NUMMI, or New United Motor Manufacturing Inc., was the plant co-owned by Toyota and General Motors that closed in March 2010. The plant built the Corolla, which is the vehicle that will be built at Toyota’s Blue Springs plant later this year.
Danny Barrows and Judson Vance opened Grand Ole Oaks in August 2009, and all 52 of the development’s units are filled.
On Wednesday, Barrows had a waiting list of two dozen people.
“It’s a good problem to have,” he said.
But that hasn’t always been the case, said Jason Collum, whose Rentlist publication and rent-list.net website provide information on 58 rental properties and companies across Northeast Mississippi.
“It was slow going at the start primarily because they all opened about the same time,” he said.
The complexes also opened during the recession and less than a year after Toyota had announced it was delaying the opening of the Blue Springs plant.
“All three sprang up from the exhilaration of Toyota initially announcing” in 2007 that it planned to open by 2010, Collum said.
Toyota announced in June it was ramping up operations again, and the three complexes – plus other rental units across the city and county – have been picking up new tenants ever since.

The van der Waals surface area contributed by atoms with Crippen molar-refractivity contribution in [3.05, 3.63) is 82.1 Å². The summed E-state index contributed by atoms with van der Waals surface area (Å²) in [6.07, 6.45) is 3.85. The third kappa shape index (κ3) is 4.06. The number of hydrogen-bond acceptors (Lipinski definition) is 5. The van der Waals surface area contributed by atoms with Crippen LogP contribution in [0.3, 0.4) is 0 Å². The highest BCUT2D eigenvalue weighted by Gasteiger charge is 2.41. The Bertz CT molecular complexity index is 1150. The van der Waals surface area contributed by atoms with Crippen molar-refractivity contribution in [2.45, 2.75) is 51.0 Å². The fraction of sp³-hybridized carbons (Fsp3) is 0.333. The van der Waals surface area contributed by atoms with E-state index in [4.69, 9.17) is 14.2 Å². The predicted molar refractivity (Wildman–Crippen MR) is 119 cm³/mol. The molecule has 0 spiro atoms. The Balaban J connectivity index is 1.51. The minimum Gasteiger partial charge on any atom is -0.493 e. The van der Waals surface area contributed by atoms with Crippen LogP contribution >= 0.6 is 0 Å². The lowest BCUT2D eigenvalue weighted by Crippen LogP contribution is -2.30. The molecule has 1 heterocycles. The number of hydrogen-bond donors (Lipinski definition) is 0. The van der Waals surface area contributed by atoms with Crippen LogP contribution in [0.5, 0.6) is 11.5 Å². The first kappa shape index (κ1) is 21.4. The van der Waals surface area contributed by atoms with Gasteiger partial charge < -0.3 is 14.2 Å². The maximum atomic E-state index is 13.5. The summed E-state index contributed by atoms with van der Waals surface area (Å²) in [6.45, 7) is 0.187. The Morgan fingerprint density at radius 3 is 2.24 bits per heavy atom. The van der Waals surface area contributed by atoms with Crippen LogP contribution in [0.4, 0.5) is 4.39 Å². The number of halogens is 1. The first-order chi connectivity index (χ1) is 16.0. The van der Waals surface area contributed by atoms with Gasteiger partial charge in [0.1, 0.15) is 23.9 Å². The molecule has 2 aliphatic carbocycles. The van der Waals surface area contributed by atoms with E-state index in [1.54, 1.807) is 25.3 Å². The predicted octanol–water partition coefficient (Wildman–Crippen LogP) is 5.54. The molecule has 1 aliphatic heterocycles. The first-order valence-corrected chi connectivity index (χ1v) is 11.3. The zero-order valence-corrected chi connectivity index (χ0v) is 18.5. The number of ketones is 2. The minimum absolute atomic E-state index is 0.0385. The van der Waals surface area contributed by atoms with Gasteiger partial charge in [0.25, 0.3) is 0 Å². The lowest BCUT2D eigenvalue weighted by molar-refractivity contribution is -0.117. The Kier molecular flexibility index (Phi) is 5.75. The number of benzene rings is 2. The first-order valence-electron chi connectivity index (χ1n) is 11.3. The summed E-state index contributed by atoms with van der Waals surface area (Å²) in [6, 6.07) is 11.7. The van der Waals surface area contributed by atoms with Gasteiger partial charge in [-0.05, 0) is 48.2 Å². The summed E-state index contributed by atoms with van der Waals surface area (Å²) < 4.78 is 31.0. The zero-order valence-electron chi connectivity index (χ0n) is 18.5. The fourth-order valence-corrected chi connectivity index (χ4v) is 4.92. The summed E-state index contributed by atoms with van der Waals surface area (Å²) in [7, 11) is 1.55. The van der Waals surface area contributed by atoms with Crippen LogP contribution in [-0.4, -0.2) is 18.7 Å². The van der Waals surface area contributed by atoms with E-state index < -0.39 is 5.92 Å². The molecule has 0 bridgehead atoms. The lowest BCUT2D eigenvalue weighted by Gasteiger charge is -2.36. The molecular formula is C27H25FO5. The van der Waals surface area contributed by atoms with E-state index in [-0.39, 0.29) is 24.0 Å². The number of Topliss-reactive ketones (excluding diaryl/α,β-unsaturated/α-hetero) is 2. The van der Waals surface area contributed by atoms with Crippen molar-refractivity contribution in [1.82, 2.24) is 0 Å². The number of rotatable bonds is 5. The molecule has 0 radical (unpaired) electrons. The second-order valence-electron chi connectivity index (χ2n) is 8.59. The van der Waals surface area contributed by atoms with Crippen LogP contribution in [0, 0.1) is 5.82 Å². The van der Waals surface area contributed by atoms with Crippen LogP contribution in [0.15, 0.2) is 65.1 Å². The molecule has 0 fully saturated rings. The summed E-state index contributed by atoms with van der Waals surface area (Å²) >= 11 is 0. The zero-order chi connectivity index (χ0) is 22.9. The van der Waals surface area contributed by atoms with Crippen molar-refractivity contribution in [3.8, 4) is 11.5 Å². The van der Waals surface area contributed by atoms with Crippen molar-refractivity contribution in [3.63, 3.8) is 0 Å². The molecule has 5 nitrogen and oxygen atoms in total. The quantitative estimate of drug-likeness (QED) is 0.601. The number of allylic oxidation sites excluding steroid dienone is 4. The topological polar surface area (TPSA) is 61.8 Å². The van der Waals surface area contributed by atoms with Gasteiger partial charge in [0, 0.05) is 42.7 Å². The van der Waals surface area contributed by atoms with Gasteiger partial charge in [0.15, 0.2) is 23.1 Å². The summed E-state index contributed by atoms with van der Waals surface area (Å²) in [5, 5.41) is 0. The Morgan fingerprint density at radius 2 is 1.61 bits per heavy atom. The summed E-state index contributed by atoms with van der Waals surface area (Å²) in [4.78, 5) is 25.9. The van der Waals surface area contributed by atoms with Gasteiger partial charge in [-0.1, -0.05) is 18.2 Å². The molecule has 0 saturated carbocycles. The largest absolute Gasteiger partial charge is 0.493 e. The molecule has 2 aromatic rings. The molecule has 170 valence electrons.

Collum said the “newness” factor of the three also are advantages.
Amenities like gated entrances (available at all three), a saltwater pool (at Vista Ridge), available garages (Vista Ridge and Grand Ole Oaks) and granite countertops and bamboo flooring (Grand Ole Oaks) are definite pluses.
Leasing terms and rates vary, but renters can expect to pay around $750 and up for a one-bedroom, one bath unit.
Collum said older properties with fewer amenities are available, but it’s the newer properties that are in high demand.

Not all Toyota
While many of the new tenants are contractors as well as employees working at Toyota and its area suppliers, they’re not the only ones driving up demand.
“Even before Toyota we were at 94 percent occupancy,” said Vista Ridge’s Watts. “We have a lot of people from the hospital, pharmaceutical reps, Cooper Tire, for example.”